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Is Gilead Sciences, Inc. (NASDAQ:GILD) Trading At A 45% Discount?

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How far off is Gilead Sciences, Inc. (NASDAQ:GILD) from its intrinsic value? Using the most recent financial data, we’ll take a look at whether the stock is fairly priced by projecting its future cash flows and then discounting them to today’s value. We will take advantage of the Discounted Cash Flow (DCF) model for this purpose. Before you think you won’t be able to understand it, just read on! It’s actually much less complex than you’d imagine.

Remember though, that there are many ways to estimate a company’s value, and a DCF is just one method. If you still have some burning questions about this type of valuation, take a look at the Simply Wall St analysis model.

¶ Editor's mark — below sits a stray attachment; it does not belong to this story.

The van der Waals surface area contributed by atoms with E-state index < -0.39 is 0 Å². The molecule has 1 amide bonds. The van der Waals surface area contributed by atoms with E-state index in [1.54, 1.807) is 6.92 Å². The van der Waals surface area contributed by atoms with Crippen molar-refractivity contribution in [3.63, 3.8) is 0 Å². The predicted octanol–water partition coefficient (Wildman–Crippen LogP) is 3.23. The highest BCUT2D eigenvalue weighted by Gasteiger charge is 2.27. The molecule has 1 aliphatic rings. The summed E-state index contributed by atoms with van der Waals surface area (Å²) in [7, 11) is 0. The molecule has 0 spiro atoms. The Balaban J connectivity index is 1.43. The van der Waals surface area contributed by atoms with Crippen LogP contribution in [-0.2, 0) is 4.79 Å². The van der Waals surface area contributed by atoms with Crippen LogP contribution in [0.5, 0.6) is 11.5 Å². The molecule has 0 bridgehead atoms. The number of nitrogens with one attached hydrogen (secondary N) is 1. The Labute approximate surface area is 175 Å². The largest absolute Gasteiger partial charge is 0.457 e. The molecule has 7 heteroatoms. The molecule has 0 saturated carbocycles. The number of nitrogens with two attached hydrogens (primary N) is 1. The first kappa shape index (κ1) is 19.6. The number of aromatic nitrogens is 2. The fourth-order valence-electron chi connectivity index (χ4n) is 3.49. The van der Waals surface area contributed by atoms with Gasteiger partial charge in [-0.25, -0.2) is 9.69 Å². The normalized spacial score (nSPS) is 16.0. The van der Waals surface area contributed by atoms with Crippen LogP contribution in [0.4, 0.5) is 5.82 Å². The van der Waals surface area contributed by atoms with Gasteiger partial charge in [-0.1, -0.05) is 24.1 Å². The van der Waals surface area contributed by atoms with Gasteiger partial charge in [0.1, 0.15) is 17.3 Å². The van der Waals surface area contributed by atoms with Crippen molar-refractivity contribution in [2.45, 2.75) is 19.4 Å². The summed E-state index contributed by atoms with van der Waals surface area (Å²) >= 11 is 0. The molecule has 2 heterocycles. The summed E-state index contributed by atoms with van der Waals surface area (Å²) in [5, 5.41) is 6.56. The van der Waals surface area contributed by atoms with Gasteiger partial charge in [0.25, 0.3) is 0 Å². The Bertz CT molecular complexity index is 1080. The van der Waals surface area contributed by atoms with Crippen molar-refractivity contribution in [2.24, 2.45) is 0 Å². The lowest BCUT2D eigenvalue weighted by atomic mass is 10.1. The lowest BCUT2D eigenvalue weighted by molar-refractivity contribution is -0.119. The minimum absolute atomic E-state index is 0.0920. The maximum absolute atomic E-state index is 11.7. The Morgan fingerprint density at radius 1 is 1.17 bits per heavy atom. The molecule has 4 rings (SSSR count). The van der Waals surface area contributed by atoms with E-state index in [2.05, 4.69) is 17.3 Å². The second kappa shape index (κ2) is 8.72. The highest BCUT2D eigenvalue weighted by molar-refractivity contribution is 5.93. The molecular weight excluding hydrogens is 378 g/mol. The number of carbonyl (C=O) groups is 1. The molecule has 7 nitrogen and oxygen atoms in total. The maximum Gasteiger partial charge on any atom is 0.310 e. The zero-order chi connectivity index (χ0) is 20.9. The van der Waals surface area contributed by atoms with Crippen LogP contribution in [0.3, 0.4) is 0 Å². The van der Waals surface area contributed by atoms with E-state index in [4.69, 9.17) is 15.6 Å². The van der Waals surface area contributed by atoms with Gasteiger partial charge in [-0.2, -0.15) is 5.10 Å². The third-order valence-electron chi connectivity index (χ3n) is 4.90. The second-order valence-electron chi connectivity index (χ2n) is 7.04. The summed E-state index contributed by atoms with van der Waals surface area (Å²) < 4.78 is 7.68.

Check out our latest analysis for Gilead Sciences

What’s the estimated valuation?

We are going to use a two-stage DCF model, which, as the name states, takes into account two stages of growth. The first stage is generally a higher growth period which levels off heading towards the terminal value, captured in the second ‘steady growth’ period. In the first stage we need to estimate the cash flows to the business over the next ten years. Where possible we use analyst estimates, but when these aren’t available we extrapolate the previous free cash flow (FCF) from the last estimate or reported value. We assume companies with shrinking free cash flow will slow their rate of shrinkage, and that companies with growing free cash flow will see their growth rate slow, over this period. We do this to reflect that growth tends to slow more in the early years than it does in later years.